The main reason behind any frustration caused while playing Cities in Motion 2 is not knowing how to achieve what you want to do. The root of this issue is the lacklustre and unhelpful tutorial. Blocks of text and a few pointing arrows is the extent of the tutorial. It gives gamers the basics but only after reading and often re-reading the unsupported text. The extent of the problem caused is highlighted when trying to play the campaign and, for no obvious reason, you are unable to do something. The tutorial is not simple enough for new players and may discourage some gamers from continuing to play.
The user interface leaves a lot to be desired. Although it communicates the relevant information that players will need, and with time is perfectly usable, at the start it is feels overly complicated due to it being unintuitive. Players will have to learn where certain things are and at one point I had five graphs on-screen and I couldn’t get rid of them. Getting rid of them was in the end a rather simple affair, but giving players the option to open multiple graphs, whilst normally having newly opened graphs replacing the previous one, would have worked better. It gets the job done but little more. With plenty of menus and sub-menus to go through often finding a single feature takes too long.
While it is not a major problem Cities in Motion 2, currently has no autosave feature. While playing I found no game crashing bugs. However, if you have to quit in a rush and forget to save it would be painful coming back later to find your hard work gone down the drain. A simple fix is to save often but it is easily forgotten with most other titles having autosave features.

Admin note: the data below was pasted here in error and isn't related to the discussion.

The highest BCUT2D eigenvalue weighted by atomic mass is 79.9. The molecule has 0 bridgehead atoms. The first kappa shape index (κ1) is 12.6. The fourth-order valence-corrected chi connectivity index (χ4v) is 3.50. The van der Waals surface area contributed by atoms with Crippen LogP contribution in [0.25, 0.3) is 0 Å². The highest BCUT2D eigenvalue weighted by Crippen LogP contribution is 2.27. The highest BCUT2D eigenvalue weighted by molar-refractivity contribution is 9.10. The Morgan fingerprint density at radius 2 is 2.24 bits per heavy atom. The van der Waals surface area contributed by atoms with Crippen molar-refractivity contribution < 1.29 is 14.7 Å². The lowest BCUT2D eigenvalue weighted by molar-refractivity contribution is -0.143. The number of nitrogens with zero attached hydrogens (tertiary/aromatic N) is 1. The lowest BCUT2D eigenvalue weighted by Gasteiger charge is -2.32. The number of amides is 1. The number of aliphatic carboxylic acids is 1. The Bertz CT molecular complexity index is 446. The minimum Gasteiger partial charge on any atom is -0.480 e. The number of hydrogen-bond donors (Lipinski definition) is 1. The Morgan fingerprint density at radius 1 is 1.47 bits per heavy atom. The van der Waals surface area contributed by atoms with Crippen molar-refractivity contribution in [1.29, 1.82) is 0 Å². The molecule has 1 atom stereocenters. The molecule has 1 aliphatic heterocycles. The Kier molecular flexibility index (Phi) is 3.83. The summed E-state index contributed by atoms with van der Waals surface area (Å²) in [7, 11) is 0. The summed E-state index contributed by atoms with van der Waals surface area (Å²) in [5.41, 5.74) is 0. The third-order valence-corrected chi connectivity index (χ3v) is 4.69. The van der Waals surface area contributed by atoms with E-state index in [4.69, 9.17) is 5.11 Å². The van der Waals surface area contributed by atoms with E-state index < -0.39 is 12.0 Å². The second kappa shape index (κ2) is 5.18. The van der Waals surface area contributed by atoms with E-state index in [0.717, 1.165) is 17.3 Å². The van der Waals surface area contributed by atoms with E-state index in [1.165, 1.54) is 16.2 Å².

City navigation is also an odd experience. WASD is used to move around and it works well, although I would expect to also have the ability to use the mouse to navigate. Edge scrolling as it is often called is common in games, especially of this nature, so why it was not included mystifies me.
The unhelpful tutorial and the less than polished user interface mean the game starts at a disadvantage. Prevailing through the steep learning curve with little more than a trial and error approach is worth it. Cities in Motion 2 is a visually pleasant title that offers plenty of replay value, most coming from fan made map creations. Its saving grace is the sandbox mode which allows players to try and test everything out without worrying about throwing away their company value. In sandbox mode the game can be enjoyed as the frustrations, due to the punishment of loss of money for mistakes, are removed. Once the game and its features become known to the player it is possible to enjoy Cities in Motion 2, nevertheless it is an experience some may wish to avoid.
[Editor’s Note: Cities in Motion 2 was reviewed on the PC. The game was provided to us by the publisher for review purposes.]Cities In Motion 2 Review,